No code options have the potential to unleash the office from IT, liberating employees to customize their tools to fit individual needs. Building blocks based on point-and-click or drag-and-drop techniques, allow anyone to become a developer. According to Gartner, by 2024 low-code applications will account for more than 65% of all application development activity.

Will your next conference venue be the metaverse.

Some examples of functions that can be automated with no-code software are:

  • Employee onboarding procedures. Track a new employee’s progress through training exercises and materials. Likewise, with board development or any other learning activity.
  • Conference engagement—Build a customized app for your conference that keeps attendees informed and engaged.
  • Operational efficiencies—Create an app to manage employee purchase requests or expense reporting and automate approvals.
  • Marketing tasks—Send email newsletters, track website traffic, and manage social media campaigns.


The following are a few providers of point-and-click platform builders.: BubbleGlideAppsheetWebflow, and Wix. I have not experimented with these products—yet. And, I’m interested to try putting them through their paces.

The Metaverse

Now that we’re accustomed to meeting on Zoom, will your next conference venue be the metaverse? Probably not in 2024, but this unique terrain is waiting for exploration.

The metaverse is attracting billions of dollars in investments from the likes of Facebook, Google, Microsoft, Nvidia, and Qualcomm. Facebook even changed its name in what can only be seen as an advance grab on this technology. McKinsey & Company predict that by 2030 the metaverse economy could reach $5 trillion.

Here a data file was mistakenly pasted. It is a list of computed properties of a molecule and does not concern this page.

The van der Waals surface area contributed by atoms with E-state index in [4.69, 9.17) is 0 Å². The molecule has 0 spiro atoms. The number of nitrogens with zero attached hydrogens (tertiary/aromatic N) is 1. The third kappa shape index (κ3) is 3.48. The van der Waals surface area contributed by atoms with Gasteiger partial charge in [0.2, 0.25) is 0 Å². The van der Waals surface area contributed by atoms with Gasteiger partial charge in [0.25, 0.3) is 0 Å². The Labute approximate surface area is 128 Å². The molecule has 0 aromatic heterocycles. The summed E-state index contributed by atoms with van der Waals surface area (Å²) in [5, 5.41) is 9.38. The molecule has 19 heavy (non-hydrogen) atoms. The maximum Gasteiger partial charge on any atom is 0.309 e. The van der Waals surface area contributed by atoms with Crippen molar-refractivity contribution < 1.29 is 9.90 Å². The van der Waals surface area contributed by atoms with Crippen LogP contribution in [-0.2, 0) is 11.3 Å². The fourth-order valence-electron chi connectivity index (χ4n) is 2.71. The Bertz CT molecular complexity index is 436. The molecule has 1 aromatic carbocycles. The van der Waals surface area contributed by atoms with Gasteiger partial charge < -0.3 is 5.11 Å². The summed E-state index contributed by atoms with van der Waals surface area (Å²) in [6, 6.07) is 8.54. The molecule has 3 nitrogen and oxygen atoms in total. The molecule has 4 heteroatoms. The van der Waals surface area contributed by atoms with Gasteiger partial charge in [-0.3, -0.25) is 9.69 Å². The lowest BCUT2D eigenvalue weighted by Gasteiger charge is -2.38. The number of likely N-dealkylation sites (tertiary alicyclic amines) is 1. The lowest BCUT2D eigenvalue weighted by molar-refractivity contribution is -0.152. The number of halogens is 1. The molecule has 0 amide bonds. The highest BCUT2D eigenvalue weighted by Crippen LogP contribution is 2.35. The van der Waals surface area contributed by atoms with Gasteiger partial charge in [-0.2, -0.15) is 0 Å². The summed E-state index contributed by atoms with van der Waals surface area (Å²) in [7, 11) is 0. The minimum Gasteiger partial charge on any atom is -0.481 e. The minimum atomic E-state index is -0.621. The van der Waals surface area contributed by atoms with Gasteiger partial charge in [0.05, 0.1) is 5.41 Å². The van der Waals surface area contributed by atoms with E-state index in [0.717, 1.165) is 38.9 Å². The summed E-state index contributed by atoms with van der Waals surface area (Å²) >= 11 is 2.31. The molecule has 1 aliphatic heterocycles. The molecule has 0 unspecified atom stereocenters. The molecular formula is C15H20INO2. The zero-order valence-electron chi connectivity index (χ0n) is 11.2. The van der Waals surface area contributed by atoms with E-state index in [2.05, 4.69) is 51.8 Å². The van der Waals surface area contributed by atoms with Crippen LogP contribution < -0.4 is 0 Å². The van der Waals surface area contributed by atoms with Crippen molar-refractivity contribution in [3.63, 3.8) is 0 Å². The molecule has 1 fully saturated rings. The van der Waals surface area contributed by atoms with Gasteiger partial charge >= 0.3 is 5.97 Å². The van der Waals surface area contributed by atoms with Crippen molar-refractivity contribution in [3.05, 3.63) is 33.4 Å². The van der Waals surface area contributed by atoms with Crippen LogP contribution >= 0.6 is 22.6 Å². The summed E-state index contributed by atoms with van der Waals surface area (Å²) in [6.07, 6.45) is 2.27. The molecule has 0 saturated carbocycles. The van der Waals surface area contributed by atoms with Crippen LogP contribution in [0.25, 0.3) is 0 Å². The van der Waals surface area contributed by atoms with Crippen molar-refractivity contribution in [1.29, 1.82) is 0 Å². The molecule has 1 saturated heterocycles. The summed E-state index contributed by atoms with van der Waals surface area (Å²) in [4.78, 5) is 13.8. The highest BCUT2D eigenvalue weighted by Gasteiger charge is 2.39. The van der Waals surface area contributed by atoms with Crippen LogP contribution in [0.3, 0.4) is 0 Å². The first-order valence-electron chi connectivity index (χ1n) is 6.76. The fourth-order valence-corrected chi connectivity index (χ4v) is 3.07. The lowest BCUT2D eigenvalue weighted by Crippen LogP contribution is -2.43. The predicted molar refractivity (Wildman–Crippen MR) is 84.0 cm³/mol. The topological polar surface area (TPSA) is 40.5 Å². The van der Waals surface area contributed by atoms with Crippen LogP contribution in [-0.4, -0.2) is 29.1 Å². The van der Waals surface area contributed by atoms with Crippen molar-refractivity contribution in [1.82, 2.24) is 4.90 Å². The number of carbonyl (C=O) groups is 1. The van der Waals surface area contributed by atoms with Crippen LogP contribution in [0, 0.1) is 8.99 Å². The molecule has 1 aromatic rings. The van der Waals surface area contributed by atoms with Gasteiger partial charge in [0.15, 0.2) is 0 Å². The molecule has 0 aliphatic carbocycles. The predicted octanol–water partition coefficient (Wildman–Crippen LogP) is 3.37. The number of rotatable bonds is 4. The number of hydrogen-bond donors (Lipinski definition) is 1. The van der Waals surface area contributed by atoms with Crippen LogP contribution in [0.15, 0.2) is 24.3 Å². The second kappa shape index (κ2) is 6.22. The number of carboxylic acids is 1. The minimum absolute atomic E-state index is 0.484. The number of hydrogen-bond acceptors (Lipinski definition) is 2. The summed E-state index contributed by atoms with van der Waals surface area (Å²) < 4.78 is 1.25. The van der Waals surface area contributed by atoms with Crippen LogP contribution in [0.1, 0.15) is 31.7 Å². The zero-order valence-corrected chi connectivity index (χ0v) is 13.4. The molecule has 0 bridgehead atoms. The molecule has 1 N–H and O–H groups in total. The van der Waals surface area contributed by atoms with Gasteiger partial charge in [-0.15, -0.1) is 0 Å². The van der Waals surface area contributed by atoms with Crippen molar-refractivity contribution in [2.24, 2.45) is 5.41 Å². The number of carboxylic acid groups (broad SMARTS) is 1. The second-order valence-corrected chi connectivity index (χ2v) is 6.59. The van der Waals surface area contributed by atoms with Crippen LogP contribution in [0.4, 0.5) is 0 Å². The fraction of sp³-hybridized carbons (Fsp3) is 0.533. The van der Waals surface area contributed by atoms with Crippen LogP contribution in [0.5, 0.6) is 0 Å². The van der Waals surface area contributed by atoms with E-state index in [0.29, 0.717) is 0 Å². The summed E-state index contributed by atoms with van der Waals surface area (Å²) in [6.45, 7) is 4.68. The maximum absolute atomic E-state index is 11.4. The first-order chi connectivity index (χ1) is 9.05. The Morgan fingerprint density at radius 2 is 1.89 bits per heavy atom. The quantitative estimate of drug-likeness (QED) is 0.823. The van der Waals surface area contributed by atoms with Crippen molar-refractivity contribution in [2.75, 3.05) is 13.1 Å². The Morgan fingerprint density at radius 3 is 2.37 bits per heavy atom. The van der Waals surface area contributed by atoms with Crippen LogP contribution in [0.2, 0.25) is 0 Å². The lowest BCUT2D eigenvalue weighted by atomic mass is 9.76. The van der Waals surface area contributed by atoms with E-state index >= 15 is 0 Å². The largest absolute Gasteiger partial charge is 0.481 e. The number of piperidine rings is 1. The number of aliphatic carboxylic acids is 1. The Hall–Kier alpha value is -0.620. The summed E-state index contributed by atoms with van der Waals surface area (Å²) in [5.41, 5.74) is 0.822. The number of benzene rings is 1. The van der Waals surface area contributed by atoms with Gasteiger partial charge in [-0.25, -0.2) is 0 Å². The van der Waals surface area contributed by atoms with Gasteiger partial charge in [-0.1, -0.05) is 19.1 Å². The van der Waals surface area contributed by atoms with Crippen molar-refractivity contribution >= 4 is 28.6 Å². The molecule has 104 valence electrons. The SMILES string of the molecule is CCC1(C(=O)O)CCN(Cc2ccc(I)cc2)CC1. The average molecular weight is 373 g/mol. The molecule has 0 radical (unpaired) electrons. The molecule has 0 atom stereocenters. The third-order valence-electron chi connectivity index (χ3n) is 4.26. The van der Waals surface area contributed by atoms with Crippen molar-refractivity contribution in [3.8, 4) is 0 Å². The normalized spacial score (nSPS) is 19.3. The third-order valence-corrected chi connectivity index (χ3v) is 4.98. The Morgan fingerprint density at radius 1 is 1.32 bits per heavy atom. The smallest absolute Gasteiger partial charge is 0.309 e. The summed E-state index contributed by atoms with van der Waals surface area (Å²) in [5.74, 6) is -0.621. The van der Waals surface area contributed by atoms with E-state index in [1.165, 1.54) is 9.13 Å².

But what exactly is this mysterious electronic environment? The answer is—it’s complicated. There are a wide range of definitions with examples that range from virtual stores to internet operating rooms. Gartner offers this explanation.

“A metaverse is a collective virtual 3D shared space, created by the convergence of virtually enhanced physical and digital reality. A metaverse is persistent, providing enhanced immersive experiences. Gartner expects that a complete metaverse will be device-independent and will not be owned by a single vendor: It will have a virtual economy of itself, enabled by digital currencies and non-fungible tokens (NFTs).”

Here are several additional takes on the concept:

  • “The metaverse is the next evolution of the internet.” Mark Zuckerberg, CEO of Meta
  • “The metaverse is a convergence of virtually enhanced physical reality and physically persistent virtual space, including the sum of all virtual worlds, augmented reality, and the internet.” Neal Stephenson, author of Snow Crash
  • “The metaverse is a persistent, online 3D world that is inhabited by users who can interact with each other and with digital content.” Matthew Ball, venture capitalist

For me, virtual reality is the defining characteristic of the metaverse—the ability to appear to be in the same room, when we are actually in separate places. I can imagine that functionality redrawing the way we work and convene on every level.

Right now, that experience requires some clunky headgear. But a fundamental rule of technology is that devices shrink in size and cost over time. When Apple, Microsoft, or some other tech platform introduces equipment that is as affordable and easy to wear as sunglasses, then we will truly become citizens of cyberspace.

After our digital passports are stamped, it’s hard to know what other geographies the evolution of technology will invite us to explore. The challenge is to be ready for the possibilities—To understand the trends and prepare your organization to travel to the new destinations they create.